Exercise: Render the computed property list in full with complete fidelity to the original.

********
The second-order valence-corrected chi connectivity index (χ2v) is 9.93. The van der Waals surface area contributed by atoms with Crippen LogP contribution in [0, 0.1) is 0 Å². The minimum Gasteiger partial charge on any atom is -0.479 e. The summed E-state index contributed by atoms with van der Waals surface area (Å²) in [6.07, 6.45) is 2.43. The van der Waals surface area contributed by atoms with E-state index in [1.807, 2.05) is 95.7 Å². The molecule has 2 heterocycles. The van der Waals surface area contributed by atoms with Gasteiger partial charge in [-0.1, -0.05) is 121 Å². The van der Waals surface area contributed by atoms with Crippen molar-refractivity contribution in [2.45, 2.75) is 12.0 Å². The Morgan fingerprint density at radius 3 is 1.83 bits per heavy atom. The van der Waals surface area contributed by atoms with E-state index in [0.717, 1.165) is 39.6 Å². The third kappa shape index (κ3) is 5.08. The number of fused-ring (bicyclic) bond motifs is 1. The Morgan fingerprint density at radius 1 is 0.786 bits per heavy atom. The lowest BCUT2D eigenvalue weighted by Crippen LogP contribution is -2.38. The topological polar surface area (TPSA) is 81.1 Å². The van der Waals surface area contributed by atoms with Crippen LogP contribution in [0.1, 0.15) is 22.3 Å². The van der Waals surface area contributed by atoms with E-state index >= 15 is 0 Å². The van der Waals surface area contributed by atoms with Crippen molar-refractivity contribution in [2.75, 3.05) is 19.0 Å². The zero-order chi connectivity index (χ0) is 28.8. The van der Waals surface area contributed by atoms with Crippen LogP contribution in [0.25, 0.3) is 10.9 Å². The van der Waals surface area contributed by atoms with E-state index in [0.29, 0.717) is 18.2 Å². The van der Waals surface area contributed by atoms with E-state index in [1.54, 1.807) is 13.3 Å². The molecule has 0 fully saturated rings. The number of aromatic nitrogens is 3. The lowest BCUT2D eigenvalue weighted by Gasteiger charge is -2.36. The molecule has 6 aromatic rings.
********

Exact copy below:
The second-order valence-corrected chi connectivity index (χ2v) is 9.93. The van der Waals surface area contributed by atoms with Crippen LogP contribution in [0, 0.1) is 0 Å². The minimum Gasteiger partial charge on any atom is -0.479 e. The summed E-state index contributed by atoms with van der Waals surface area (Å²) in [6.07, 6.45) is 2.43. The van der Waals surface area contributed by atoms with E-state index in [1.807, 2.05) is 95.7 Å². The molecule has 2 heterocycles. The van der Waals surface area contributed by atoms with Gasteiger partial charge in [-0.1, -0.05) is 121 Å². The van der Waals surface area contributed by atoms with Crippen molar-refractivity contribution in [2.45, 2.75) is 12.0 Å². The Morgan fingerprint density at radius 3 is 1.83 bits per heavy atom. The van der Waals surface area contributed by atoms with E-state index in [0.717, 1.165) is 39.6 Å². The third kappa shape index (κ3) is 5.08. The number of fused-ring (bicyclic) bond motifs is 1. The Morgan fingerprint density at radius 1 is 0.786 bits per heavy atom. The lowest BCUT2D eigenvalue weighted by Crippen LogP contribution is -2.38. The topological polar surface area (TPSA) is 81.1 Å². The van der Waals surface area contributed by atoms with Crippen LogP contribution in [0.1, 0.15) is 22.3 Å². The van der Waals surface area contributed by atoms with E-state index >= 15 is 0 Å². The van der Waals surface area contributed by atoms with Crippen molar-refractivity contribution in [2.75, 3.05) is 19.0 Å². The zero-order chi connectivity index (χ0) is 28.8. The van der Waals surface area contributed by atoms with Crippen LogP contribution in [0.25, 0.3) is 10.9 Å². The van der Waals surface area contributed by atoms with E-state index in [0.29, 0.717) is 18.2 Å². The van der Waals surface area contributed by atoms with E-state index in [1.54, 1.807) is 13.3 Å². The molecule has 0 fully saturated rings. The number of aromatic nitrogens is 3. The lowest BCUT2D eigenvalue weighted by Gasteiger charge is -2.36. The molecule has 6 aromatic rings.